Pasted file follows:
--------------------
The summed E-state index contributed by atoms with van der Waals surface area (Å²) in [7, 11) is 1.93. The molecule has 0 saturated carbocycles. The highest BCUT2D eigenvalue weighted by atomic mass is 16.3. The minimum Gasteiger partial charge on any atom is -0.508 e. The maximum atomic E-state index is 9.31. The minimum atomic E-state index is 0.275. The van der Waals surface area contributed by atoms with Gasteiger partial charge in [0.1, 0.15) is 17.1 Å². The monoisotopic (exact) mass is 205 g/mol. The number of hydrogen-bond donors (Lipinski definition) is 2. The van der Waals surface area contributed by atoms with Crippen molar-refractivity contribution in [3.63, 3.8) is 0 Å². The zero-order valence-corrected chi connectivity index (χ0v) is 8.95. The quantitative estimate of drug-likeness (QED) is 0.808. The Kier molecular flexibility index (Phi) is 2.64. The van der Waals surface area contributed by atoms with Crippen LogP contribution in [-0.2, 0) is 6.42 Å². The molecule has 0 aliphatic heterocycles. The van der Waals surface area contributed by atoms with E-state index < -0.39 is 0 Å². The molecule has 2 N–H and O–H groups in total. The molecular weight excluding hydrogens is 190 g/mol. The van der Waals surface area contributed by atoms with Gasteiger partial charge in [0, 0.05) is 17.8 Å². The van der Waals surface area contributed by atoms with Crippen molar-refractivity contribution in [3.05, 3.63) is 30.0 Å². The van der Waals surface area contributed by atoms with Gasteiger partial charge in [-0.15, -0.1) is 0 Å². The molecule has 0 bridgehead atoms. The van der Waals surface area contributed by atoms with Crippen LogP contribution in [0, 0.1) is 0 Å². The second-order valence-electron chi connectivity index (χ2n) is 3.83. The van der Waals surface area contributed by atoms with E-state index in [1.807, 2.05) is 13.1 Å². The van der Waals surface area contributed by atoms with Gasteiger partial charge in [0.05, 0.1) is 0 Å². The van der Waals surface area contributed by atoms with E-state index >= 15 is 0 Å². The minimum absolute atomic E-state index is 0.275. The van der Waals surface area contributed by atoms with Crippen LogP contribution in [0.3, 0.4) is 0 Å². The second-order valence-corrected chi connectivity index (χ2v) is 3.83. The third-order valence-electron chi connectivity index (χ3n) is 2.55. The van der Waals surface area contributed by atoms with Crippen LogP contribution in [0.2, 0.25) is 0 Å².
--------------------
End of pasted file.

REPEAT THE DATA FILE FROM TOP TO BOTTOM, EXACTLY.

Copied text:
The summed E-state index contributed by atoms with van der Waals surface area (Å²) in [7, 11) is 1.93. The molecule has 0 saturated carbocycles. The highest BCUT2D eigenvalue weighted by atomic mass is 16.3. The minimum Gasteiger partial charge on any atom is -0.508 e. The maximum atomic E-state index is 9.31. The minimum atomic E-state index is 0.275. The van der Waals surface area contributed by atoms with Gasteiger partial charge in [0.1, 0.15) is 17.1 Å². The monoisotopic (exact) mass is 205 g/mol. The number of hydrogen-bond donors (Lipinski definition) is 2. The van der Waals surface area contributed by atoms with Crippen molar-refractivity contribution in [3.63, 3.8) is 0 Å². The zero-order valence-corrected chi connectivity index (χ0v) is 8.95. The quantitative estimate of drug-likeness (QED) is 0.808. The Kier molecular flexibility index (Phi) is 2.64. The van der Waals surface area contributed by atoms with Crippen LogP contribution in [-0.2, 0) is 6.42 Å². The molecule has 0 aliphatic heterocycles. The van der Waals surface area contributed by atoms with E-state index < -0.39 is 0 Å². The molecule has 2 N–H and O–H groups in total. The molecular weight excluding hydrogens is 190 g/mol. The van der Waals surface area contributed by atoms with Gasteiger partial charge in [0, 0.05) is 17.8 Å². The van der Waals surface area contributed by atoms with Crippen molar-refractivity contribution in [3.05, 3.63) is 30.0 Å². The van der Waals surface area contributed by atoms with Gasteiger partial charge in [-0.15, -0.1) is 0 Å². The molecule has 0 bridgehead atoms. The van der Waals surface area contributed by atoms with Crippen LogP contribution in [0, 0.1) is 0 Å². The second-order valence-electron chi connectivity index (χ2n) is 3.83. The van der Waals surface area contributed by atoms with E-state index in [1.807, 2.05) is 13.1 Å². The van der Waals surface area contributed by atoms with Gasteiger partial charge in [0.05, 0.1) is 0 Å². The van der Waals surface area contributed by atoms with E-state index >= 15 is 0 Å². The minimum absolute atomic E-state index is 0.275. The van der Waals surface area contributed by atoms with Crippen LogP contribution in [0.3, 0.4) is 0 Å². The second-order valence-corrected chi connectivity index (χ2v) is 3.83. The third-order valence-electron chi connectivity index (χ3n) is 2.55. The van der Waals surface area contributed by atoms with Crippen LogP contribution in [0.2, 0.25) is 0 Å².